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  • Authors+Show Affiliations

    ,

    1] Genetics and Aging Research Unit, MassGeneral Institute for Neurodegenerative Disease, Massachusetts General Hospital, Harvard Medical School, Charlestown, Massachusetts 02129, USA [2].

    ,

    1] Genetics and Aging Research Unit, MassGeneral Institute for Neurodegenerative Disease, Massachusetts General Hospital, Harvard Medical School, Charlestown, Massachusetts 02129, USA [2] Division of Mass Spectrometry Research, Korea Basic Science Institute, Cheongju-si, Chungbuk 363-883, South Korea [3].

    ,

    1] Genetics and Aging Research Unit, MassGeneral Institute for Neurodegenerative Disease, Massachusetts General Hospital, Harvard Medical School, Charlestown, Massachusetts 02129, USA [2] Institute of Reconstructive Neurobiology, Life and Brain Center, University of Bonn and Hertie Foundation, 53127 Bonn, Germany.

    ,

    Genetics and Aging Research Unit, MassGeneral Institute for Neurodegenerative Disease, Massachusetts General Hospital, Harvard Medical School, Charlestown, Massachusetts 02129, USA.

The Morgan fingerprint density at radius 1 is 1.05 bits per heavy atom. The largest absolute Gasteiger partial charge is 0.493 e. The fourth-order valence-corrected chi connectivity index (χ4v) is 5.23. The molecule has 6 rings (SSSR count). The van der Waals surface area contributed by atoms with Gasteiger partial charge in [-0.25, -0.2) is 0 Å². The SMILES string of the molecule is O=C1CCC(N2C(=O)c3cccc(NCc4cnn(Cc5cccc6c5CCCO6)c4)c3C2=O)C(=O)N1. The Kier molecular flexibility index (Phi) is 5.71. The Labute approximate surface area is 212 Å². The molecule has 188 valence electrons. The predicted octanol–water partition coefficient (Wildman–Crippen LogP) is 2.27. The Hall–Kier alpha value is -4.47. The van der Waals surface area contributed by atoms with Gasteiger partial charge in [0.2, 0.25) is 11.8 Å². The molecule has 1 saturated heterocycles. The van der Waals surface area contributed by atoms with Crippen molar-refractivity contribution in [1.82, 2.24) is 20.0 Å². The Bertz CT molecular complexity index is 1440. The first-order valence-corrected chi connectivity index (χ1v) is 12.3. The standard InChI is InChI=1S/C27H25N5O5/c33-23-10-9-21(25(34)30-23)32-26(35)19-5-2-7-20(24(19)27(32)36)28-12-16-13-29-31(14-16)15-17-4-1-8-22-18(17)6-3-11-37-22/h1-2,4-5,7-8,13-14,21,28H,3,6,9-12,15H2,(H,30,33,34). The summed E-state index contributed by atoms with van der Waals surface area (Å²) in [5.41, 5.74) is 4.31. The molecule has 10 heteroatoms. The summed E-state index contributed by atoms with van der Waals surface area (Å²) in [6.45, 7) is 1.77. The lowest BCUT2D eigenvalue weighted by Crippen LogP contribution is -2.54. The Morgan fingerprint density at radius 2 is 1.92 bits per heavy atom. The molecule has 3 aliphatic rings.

,

    FM Kirby Neurobiology Center, Boston Children's Hospital and Harvard Stem Cell Institute, Boston, Massachusetts 02115, USA.

    ,

    Genetics and Aging Research Unit, MassGeneral Institute for Neurodegenerative Disease, Massachusetts General Hospital, Harvard Medical School, Charlestown, Massachusetts 02129, USA.

    ,

    Genetics and Aging Research Unit, MassGeneral Institute for Neurodegenerative Disease, Massachusetts General Hospital, Harvard Medical School, Charlestown, Massachusetts 02129, USA.

    ,

    Genetics and Aging Research Unit, MassGeneral Institute for Neurodegenerative Disease, Massachusetts General Hospital, Harvard Medical School, Charlestown, Massachusetts 02129, USA.

    ,

    Genetics and Aging Research Unit, MassGeneral Institute for Neurodegenerative Disease, Massachusetts General Hospital, Harvard Medical School, Charlestown, Massachusetts 02129, USA.